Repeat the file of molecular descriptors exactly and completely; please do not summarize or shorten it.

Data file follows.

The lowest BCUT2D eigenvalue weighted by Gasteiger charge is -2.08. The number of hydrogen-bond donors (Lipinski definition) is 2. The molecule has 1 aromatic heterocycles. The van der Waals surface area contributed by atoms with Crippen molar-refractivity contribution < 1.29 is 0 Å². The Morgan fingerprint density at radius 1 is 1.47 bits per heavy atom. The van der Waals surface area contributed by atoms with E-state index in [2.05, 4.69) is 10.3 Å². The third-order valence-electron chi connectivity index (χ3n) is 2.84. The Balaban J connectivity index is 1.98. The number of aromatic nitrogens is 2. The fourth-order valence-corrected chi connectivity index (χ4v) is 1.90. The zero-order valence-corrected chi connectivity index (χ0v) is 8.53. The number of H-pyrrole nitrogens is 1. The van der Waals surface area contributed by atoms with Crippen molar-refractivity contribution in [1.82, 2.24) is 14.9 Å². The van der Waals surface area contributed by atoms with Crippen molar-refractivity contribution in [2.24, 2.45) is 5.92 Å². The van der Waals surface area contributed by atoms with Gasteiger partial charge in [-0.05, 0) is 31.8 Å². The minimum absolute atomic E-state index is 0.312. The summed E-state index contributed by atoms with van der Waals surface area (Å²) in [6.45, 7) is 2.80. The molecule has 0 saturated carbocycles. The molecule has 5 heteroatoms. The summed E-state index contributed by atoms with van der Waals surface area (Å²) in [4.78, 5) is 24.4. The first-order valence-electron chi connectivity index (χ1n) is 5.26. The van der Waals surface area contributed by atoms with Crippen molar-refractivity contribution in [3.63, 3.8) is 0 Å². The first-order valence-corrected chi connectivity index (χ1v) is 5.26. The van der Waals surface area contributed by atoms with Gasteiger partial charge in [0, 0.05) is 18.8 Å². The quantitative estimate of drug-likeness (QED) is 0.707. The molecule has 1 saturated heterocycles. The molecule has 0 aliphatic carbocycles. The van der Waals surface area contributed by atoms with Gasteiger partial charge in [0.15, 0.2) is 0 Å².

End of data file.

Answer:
The lowest BCUT2D eigenvalue weighted by Gasteiger charge is -2.08. The number of hydrogen-bond donors (Lipinski definition) is 2. The molecule has 1 aromatic heterocycles. The van der Waals surface area contributed by atoms with Crippen molar-refractivity contribution < 1.29 is 0 Å². The Morgan fingerprint density at radius 1 is 1.47 bits per heavy atom. The van der Waals surface area contributed by atoms with E-state index in [2.05, 4.69) is 10.3 Å². The third-order valence-electron chi connectivity index (χ3n) is 2.84. The Balaban J connectivity index is 1.98. The number of aromatic nitrogens is 2. The fourth-order valence-corrected chi connectivity index (χ4v) is 1.90. The zero-order valence-corrected chi connectivity index (χ0v) is 8.53. The number of H-pyrrole nitrogens is 1. The van der Waals surface area contributed by atoms with Crippen molar-refractivity contribution in [1.82, 2.24) is 14.9 Å². The van der Waals surface area contributed by atoms with Crippen molar-refractivity contribution in [2.24, 2.45) is 5.92 Å². The van der Waals surface area contributed by atoms with Gasteiger partial charge in [-0.05, 0) is 31.8 Å². The minimum absolute atomic E-state index is 0.312. The summed E-state index contributed by atoms with van der Waals surface area (Å²) in [6.45, 7) is 2.80. The molecule has 0 saturated carbocycles. The molecule has 5 heteroatoms. The summed E-state index contributed by atoms with van der Waals surface area (Å²) in [4.78, 5) is 24.4. The first-order valence-electron chi connectivity index (χ1n) is 5.26. The van der Waals surface area contributed by atoms with Crippen molar-refractivity contribution in [3.63, 3.8) is 0 Å². The first-order valence-corrected chi connectivity index (χ1v) is 5.26. The van der Waals surface area contributed by atoms with Gasteiger partial charge in [0, 0.05) is 18.8 Å². The quantitative estimate of drug-likeness (QED) is 0.707. The molecule has 1 saturated heterocycles. The molecule has 0 aliphatic carbocycles. The van der Waals surface area contributed by atoms with Gasteiger partial charge in [0.15, 0.2) is 0 Å².